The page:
While there is no standardized carpet cleaning frequency for every home, we recommend regular extraction, before your carpet becomes excessively soiled. Some areas may require monthly extraction, while limited-use areas only may require a yearly extraction. Ultimately, localized use, soiling conditions, and the quality of daily carpet care will determine the frequency of periodic carpet cleaning. Regular carpet maintenance limits the need for expensive carpet cleaning. |
The following should be considered when cleaning carpet:
Operate heating, ventilation, and air conditioning (HVAC) system during carpet cleaning. Utilize fans or air movers in conjunction with HVAC operation to expedite drying, when environmental conditions exceed 65% relative humidity. Limit traffic on wet carpet to limit soil tracking, soil wicking and slip fall accidents when stepping off of wet carpet onto a hard surface flooring. Never use any product that contains optical brighteners or bleaching agents. Select carpet cleaning products with a pH of 4 - 10 Select carpet cleaning products that do not leave oily residues. Evaluate residue by diluting and pouring the solution into a pie plate. Place the pie plate in direct sunlight and allow evaporation. Evaluate unevaporated residue for oily or sticky consistency. Always keep Material Safety Data Sheets (MSDS) available during carpet cleaning. Never use detergent concentrations stronger than those recommended by the detergent manufacturer. Following is the recommended carpet cleaning procedure for the care of residential carpet products:
Prevacuum the area to be cleaned, taking care to remove as much dry particulate (insoluble soil) as possible. Water extraction is performed to remove water-soluble soil that cannot easily be removed with daily vacuuming. Detergents, used in the carpet cleaning process, attempt to emulsify these non-water soluble particulates, thus reducing carpet cleaning effectiveness.
Following thorough vacuuming, apply an alkaline prespray detergent or odosolv directly to the face fiber. Prespray detergents typically require 8-10 minutes of dwell time to begin emulsifying and suspending soil. Extracting the solution before allowing adequate dwell time will reduce carpet cleaning effectiveness.
Agitate the area with a pile rake or mechanical agitation. NEVER USE A ROTARY BONNET for mechanical agitation. Agitation will assist the detergent solution in lifting soil from the fiber and dramatically enhance carpet cleaning results.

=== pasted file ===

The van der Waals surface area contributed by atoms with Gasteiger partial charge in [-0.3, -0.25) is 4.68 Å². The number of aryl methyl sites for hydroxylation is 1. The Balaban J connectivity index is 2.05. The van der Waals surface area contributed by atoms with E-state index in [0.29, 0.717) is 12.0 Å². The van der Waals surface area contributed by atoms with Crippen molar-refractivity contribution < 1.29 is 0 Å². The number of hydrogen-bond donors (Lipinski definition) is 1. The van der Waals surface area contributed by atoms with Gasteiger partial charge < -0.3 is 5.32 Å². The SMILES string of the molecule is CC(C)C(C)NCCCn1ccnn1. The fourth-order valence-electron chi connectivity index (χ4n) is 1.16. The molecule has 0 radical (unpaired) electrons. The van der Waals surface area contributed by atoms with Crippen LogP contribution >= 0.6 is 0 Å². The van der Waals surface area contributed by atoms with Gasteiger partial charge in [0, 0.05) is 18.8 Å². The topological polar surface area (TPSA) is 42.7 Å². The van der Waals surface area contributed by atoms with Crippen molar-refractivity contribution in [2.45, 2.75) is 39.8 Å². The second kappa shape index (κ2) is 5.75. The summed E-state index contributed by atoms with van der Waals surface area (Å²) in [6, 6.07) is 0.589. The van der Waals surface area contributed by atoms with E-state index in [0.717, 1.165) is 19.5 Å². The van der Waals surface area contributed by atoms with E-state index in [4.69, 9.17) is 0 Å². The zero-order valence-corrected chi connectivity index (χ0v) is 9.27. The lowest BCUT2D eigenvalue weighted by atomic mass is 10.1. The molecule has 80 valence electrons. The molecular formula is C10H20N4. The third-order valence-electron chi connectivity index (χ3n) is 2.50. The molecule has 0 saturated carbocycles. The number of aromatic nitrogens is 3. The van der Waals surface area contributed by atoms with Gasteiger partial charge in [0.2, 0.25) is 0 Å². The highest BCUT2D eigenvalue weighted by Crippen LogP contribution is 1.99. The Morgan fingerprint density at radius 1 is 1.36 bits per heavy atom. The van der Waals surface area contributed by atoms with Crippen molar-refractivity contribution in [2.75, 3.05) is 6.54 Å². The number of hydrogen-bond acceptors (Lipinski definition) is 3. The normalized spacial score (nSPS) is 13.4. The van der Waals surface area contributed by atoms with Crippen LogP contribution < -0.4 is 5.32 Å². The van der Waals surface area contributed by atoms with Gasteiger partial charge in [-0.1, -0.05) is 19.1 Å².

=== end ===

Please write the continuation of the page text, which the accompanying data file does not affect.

Extract the detergent solution and attached soil particles using an extractor with fresh water only. Do not use a detergent solution in the extractor tank. Many of these solutions leave oily residues or detergent residues that expedite resoiling.
After thoroughly rinsing, continue to extract the area using "dry" strokes (no water injection) until suitable moisture removal is attained. Under no circumstance should any carpet product be allowed to remain wet for more than 12 hours.
It is not uncommon in heavy soiling situations for soil to reappear within 24 hours following drying. These instances almost always can be attributed to excess dry soil left in the pile fiber, prior to applying prespray. If soiling reoccurs, vacuum the area using multiple vacuum passes and repeat the above procedures. If soiling returns after the second extraction, select a dry extraction compound such as Host or Capture. Apply the compound to the (dry) carpet pile, agitate, and then vacuum.
Soiling that reoccurs more than 24 hours following carpet cleaning often may be attributed to detergent residues that were not adequately rinsed. Evaluate detergency by pouring water onto pile fiber and briskly agitating with a spotting brush. Look for foaming or other signs of detergent residue. If detergent is present, continue to extract these areas until detergent is thoroughly rinsed. In severe situations, an acid rinse, such as white vinegar, may be applied as a prespray or added to the extractor rinse tank to neutralize detergent residues.
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